Following the baseline assessment, efforts focused on establishing the foundation for the hospital AMS programmes, that is, stronger governance and leadership for AMS at the hospitals. The programme provided technical assistance to develop AMS work plans that focused on defining structures, systems and roles within which hospital AMS programmes would operate. The activities included obtaining hospital management buy-in and taking ownership of AMS activities and appointing AMS subcommittees under the medicines and therapeutics committees (MTCs). A system was established for regular meetings of the committees, documenting meeting proceedings and taking actions from the meetings. Hospital-based continuous medical education and continuous professional development initiatives were set-up. In collaboration with the hospitals, we developed a mentorship guide for use during the interventions. The implementation of the AMS core elements was done using CQI approaches and the Plan-Do-Study-Act cycle.32

Phase 2: implementing interventions to improve antibiotic use for specific disease conditions

This phase was implemented between April 2021 and June 2022, focusing on improving antibiotic use for the identified conditions while continuing to support the functionality of the AMS teams. This phase is hereafter referred to as the intervention phase.

Prioritisation of interventions

Each hospital undertook training on the CQI plan development process for AMS. This training was guided by the findings from the baseline survey, including antimicrobial use surveillance. The hospital AMS teams were trained in identifying stakeholders for hospital AMS programmes; assessing resource needs; assessing the feasibility of AMS intervention implementation at the health facility (ranking); making AMS interventions specific, that is, choosing specific interventions for prioritised actions; strengths, weaknesses, opportunities and threats analysis for hospital AMS programmes; barriers and mitigation plans for AMS programmes; and developing the CQI plan.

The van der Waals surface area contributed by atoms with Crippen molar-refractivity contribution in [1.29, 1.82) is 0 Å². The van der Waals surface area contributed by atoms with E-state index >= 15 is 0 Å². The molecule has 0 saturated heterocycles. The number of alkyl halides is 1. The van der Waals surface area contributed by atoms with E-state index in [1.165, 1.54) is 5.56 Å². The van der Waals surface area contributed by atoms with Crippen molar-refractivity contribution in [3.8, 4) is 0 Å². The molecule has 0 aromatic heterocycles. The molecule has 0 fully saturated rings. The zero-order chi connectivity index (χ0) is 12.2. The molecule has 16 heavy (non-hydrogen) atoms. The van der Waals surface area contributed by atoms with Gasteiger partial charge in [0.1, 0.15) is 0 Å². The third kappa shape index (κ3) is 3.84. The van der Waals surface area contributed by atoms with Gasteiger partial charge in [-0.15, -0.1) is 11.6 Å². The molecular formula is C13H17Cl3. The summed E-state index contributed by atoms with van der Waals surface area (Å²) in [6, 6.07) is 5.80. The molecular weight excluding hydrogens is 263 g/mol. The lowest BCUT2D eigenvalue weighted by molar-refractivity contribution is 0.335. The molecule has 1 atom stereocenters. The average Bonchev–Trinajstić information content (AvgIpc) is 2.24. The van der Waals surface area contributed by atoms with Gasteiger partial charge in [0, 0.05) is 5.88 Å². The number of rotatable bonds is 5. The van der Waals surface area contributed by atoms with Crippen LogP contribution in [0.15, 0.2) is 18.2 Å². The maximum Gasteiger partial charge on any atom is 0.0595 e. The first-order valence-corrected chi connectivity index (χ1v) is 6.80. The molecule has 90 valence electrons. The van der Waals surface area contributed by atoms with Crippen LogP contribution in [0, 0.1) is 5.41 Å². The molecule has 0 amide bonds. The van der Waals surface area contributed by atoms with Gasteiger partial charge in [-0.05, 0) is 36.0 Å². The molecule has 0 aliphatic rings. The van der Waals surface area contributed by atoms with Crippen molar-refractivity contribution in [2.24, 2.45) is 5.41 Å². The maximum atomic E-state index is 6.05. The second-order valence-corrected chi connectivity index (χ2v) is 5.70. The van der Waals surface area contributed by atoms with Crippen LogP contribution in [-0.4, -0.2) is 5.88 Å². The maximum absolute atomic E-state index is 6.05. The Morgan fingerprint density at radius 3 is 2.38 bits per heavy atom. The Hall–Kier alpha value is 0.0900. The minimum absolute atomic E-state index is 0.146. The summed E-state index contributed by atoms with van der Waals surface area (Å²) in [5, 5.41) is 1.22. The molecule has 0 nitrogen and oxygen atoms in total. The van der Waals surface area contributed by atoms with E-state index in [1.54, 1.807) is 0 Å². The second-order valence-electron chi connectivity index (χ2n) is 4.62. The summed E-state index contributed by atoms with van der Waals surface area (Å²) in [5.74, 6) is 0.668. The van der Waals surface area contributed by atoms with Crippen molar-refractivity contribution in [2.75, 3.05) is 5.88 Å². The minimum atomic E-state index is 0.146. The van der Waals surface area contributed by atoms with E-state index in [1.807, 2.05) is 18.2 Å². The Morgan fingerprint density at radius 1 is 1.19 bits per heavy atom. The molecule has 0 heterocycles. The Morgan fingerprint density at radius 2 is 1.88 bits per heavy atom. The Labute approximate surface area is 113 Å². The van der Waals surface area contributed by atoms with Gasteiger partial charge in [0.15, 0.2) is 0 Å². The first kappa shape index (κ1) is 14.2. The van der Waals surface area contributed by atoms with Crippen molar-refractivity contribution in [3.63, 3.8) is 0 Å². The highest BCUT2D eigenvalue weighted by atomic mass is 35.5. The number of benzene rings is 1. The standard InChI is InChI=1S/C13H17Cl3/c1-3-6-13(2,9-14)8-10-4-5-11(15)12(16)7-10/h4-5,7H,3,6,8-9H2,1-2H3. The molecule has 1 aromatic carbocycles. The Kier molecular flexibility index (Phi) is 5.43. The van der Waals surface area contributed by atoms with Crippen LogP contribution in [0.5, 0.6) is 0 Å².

Patient and public involvement

No patients were involved in this study. Only pertinent data for this study were captured with no patient identifiers.

Developing and using CQI approaches

Working with hospital AMS teams, we developed a mentorship and supportive supervision guide to use for systematic capacity building for AMS at health facilities. Additionally, we provided technical assistance to the hospitals, including printing and distributing information, education and communication materials; guidelines; and reminders in the workplace, such as posters. Copies of the WHO toolkit, the Uganda MTC manual33 and AMS posters developed by WHO were provided to the intervention hospitals. The training focused on the need for prescribers to adhere to the Uganda Clinical Guidelines for URTIs and UTIs.34 To further the transfer of skills, 2244 health workers received mentorships—1036 (46%) men and 1208 (54%) women—through 90 mentorship visits and 38 health facility education and training activities, including continuous medical education, at the six hospitals throughout implementation of the AMS interventions.

Data collection

Assessing AMS core elements

The WHO toolkit of essential healthcare facility core elements for AMS programmes in LMICs (hereafter referred to as the WHO toolkit)8 was applied during both the pre-intervention and intervention phases to assess the capacity of hospital AMS programme across six core components as shown in figure 1. Data on the WHO toolkit were collected during an interview with the AMS team or MTC focal person, where applicable.

Figure 1

Overall score on antimicrobial stewardship core elements for the six hospitals.

Antimicrobial use surveillance

We applied the techniques found in How to Investigate Antimicrobial Use in Hospitals: Selected Indicators’.35 Using systematic sampling, 100 prescriptions for patients diagnosed with either a URTI or UTI and those who had caesarian sections were included for analysis each quarter. However, when the number of diagnosed cases was less than 100 for any condition, sampling was not done and all cases were included in the analysis. Data were collected retrospectively at every data collection point. The surveys were done for both pre-intervention and intervention phases. Data on prescriptions for UTIs and URTIs were collected from health management information system form 31 (outpatient register from each of the participating hospitals).36 The register records detailed information about each of outpatient visit, including the date, name of the outpatient department (OPD) and serial number, patient demographics (age, sex, weight, residence, next of kin), OPD visit status (new, reattending and referral), diagnosis and prescription information (drug, formulation, doses, frequency and days of treatment). The closed OPD registers were retrieved from the records office and the running registers were easily assessed at the OPD premises. Data on prescriptions for SAP were recorded from patient admission charts. Where applicable, charts were retrieved from the records office and reviewed for prescription information.